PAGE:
Feb. 17th, 2019

  • 12:57 PM

Noah’s Garden: Restoring the Ecology of our own Back Yards, by Sara Stein. Houghton Mifflin Company, 1993


‘Noah’s Garden’ was one of the early books advocating using native plants and gardening for the wildlife. Stein relates, in wandering fashion, the long process she and her husband undertook of returning a large site to something sustainable and critter friendly- both macro and micro. She shows the problem with having a lawn instead of a meadow, and with planting exotic (non-native plants) to the exclusion of natives. Not having a landscape that provides food and shelter to native insects, birds, and mammals means that pest species numbers just explode with nothing to keep them in check. And that point is where people end up reaching for the spray gun.


It’s a very interesting book for the most part, although it bogs down near the end and I started skimming for a while. There are sources that go into more detail about meadows, pest species, and gardening for wildlife available now, but it’s a nice starting point. Four stars.

Feb. 16th, 2019

  • 2:56 PM

Daughter of Moloka’I, by Alan Brennert. St. Martin’s Press, 2019


We first meet Ruth in an orphanage on Oahu, the half Japanese, half Hawaiian daughter of occupants of the Moloka’I leper colony. Over the course of 54 years, from 1926 to 1970, we follow her life as she is adopted by a Japanese family who move to California to farm. Of course, come Pearl Harbor, they are put in an internment camp and later have to start over in the aftermath. Ruth is contented with her life; she loves her parents and is starting a family of her own. Then, out of nowhere, a letter arrives from Rachel – her birth mother. Will Ruth want to meet the woman who gave her up when she was one year old? Can she love both her birth mother who she doesn’t remember and her adoptive mother, the only other she’s known? Can she even understand the woman who gave her up- and who lived a significant amount of her life in the leper colony?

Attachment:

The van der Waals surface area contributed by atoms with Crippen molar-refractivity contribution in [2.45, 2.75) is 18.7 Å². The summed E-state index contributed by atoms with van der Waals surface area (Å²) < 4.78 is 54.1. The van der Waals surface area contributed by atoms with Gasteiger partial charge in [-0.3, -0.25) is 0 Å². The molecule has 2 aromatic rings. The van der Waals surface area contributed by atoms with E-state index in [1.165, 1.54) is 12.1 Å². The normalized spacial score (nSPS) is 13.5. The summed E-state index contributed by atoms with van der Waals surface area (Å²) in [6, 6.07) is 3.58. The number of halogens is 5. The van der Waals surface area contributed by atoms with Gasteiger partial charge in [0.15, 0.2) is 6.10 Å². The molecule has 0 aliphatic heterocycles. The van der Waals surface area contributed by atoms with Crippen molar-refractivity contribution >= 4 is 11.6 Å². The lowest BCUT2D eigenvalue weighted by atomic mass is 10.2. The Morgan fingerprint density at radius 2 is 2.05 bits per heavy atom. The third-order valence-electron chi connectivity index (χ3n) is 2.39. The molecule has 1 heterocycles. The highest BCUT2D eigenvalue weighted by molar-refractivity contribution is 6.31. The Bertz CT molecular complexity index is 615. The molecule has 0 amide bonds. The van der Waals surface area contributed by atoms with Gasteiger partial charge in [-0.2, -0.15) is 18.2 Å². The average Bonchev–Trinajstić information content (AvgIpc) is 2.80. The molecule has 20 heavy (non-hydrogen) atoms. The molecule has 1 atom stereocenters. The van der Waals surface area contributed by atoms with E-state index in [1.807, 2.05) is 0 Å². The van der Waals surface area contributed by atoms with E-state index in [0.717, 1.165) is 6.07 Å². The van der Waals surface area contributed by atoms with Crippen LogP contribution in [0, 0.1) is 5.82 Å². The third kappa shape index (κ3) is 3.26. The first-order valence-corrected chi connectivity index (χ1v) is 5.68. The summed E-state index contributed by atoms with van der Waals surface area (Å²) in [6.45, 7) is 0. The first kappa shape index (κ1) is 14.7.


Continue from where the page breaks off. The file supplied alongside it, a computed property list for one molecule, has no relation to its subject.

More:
The characters are mostly well drawn and three dimensional. The author brings places to life, too- the islands, central California, the internment camps. I think this description of the inhumanity of putting people in internment camps like animals comes at a time when the US is doing the same thing all over again, and I hope it will make some difference in the minds of readers. Five stars.

Ghost in the Seal

  • Feb. 14th, 2019 at 9:58 PM
Ghost in the Seal by Jonathan Moeller

Ghost Exile book 6. Serious spoilers ahead for the earlier books.

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Choose Your Enemies

  • Feb. 13th, 2019 at 9:07 PM
Ciaphas Cain: Choose Your Enemies by Sandy Mitchell

Ciaphas Cain book 10. No major spoilers for the earlier books, I think.

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Ghost in the Inferno

  • Feb. 12th, 2019 at 6:34 PM
Ghost in the Inferno by Jonathan Moeller

Ghost Exile book 5. There are serious spoilers for the earlier books ahead.
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